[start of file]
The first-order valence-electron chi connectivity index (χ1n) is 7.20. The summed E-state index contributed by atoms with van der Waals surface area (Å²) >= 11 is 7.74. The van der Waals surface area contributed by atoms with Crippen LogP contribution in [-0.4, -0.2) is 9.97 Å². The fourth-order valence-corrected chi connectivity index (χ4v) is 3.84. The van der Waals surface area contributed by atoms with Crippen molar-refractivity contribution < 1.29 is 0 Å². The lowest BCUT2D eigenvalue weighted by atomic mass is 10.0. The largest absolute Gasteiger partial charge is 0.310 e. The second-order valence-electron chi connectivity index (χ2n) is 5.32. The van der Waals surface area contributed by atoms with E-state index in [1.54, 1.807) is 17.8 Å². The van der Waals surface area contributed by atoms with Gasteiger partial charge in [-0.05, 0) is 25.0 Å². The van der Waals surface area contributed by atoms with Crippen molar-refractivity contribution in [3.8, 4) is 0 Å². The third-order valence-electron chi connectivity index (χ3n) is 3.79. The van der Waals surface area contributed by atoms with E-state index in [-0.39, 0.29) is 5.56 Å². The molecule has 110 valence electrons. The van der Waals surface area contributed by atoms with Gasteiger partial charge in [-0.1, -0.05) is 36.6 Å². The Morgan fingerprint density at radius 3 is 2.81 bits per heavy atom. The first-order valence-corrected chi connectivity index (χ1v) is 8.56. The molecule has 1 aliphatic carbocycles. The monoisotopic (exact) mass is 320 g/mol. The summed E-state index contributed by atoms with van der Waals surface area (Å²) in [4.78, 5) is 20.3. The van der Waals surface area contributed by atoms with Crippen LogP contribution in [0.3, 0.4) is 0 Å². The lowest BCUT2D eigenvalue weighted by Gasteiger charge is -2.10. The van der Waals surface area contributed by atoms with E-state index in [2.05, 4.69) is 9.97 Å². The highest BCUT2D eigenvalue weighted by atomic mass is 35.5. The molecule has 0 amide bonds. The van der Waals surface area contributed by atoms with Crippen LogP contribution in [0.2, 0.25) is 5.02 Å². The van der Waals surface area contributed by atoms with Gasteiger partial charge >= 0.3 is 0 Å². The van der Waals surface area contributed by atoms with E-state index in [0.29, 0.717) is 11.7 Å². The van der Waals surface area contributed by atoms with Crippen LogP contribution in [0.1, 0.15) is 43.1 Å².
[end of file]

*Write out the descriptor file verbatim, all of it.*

The first-order valence-electron chi connectivity index (χ1n) is 7.20. The summed E-state index contributed by atoms with van der Waals surface area (Å²) >= 11 is 7.74. The van der Waals surface area contributed by atoms with Crippen LogP contribution in [-0.4, -0.2) is 9.97 Å². The fourth-order valence-corrected chi connectivity index (χ4v) is 3.84. The van der Waals surface area contributed by atoms with Crippen molar-refractivity contribution < 1.29 is 0 Å². The lowest BCUT2D eigenvalue weighted by atomic mass is 10.0. The largest absolute Gasteiger partial charge is 0.310 e. The second-order valence-electron chi connectivity index (χ2n) is 5.32. The van der Waals surface area contributed by atoms with E-state index in [1.54, 1.807) is 17.8 Å². The van der Waals surface area contributed by atoms with Gasteiger partial charge in [-0.05, 0) is 25.0 Å². The van der Waals surface area contributed by atoms with Crippen molar-refractivity contribution in [3.8, 4) is 0 Å². The third-order valence-electron chi connectivity index (χ3n) is 3.79. The van der Waals surface area contributed by atoms with E-state index in [-0.39, 0.29) is 5.56 Å². The molecule has 110 valence electrons. The van der Waals surface area contributed by atoms with Gasteiger partial charge in [-0.1, -0.05) is 36.6 Å². The Morgan fingerprint density at radius 3 is 2.81 bits per heavy atom. The first-order valence-corrected chi connectivity index (χ1v) is 8.56. The molecule has 1 aliphatic carbocycles. The monoisotopic (exact) mass is 320 g/mol. The summed E-state index contributed by atoms with van der Waals surface area (Å²) in [4.78, 5) is 20.3. The van der Waals surface area contributed by atoms with Crippen LogP contribution in [0.3, 0.4) is 0 Å². The lowest BCUT2D eigenvalue weighted by Gasteiger charge is -2.10. The van der Waals surface area contributed by atoms with E-state index in [2.05, 4.69) is 9.97 Å². The highest BCUT2D eigenvalue weighted by atomic mass is 35.5. The molecule has 0 amide bonds. The van der Waals surface area contributed by atoms with Crippen LogP contribution in [0.2, 0.25) is 5.02 Å². The van der Waals surface area contributed by atoms with Gasteiger partial charge >= 0.3 is 0 Å². The van der Waals surface area contributed by atoms with E-state index in [0.29, 0.717) is 11.7 Å². The van der Waals surface area contributed by atoms with Crippen LogP contribution in [0.1, 0.15) is 43.1 Å².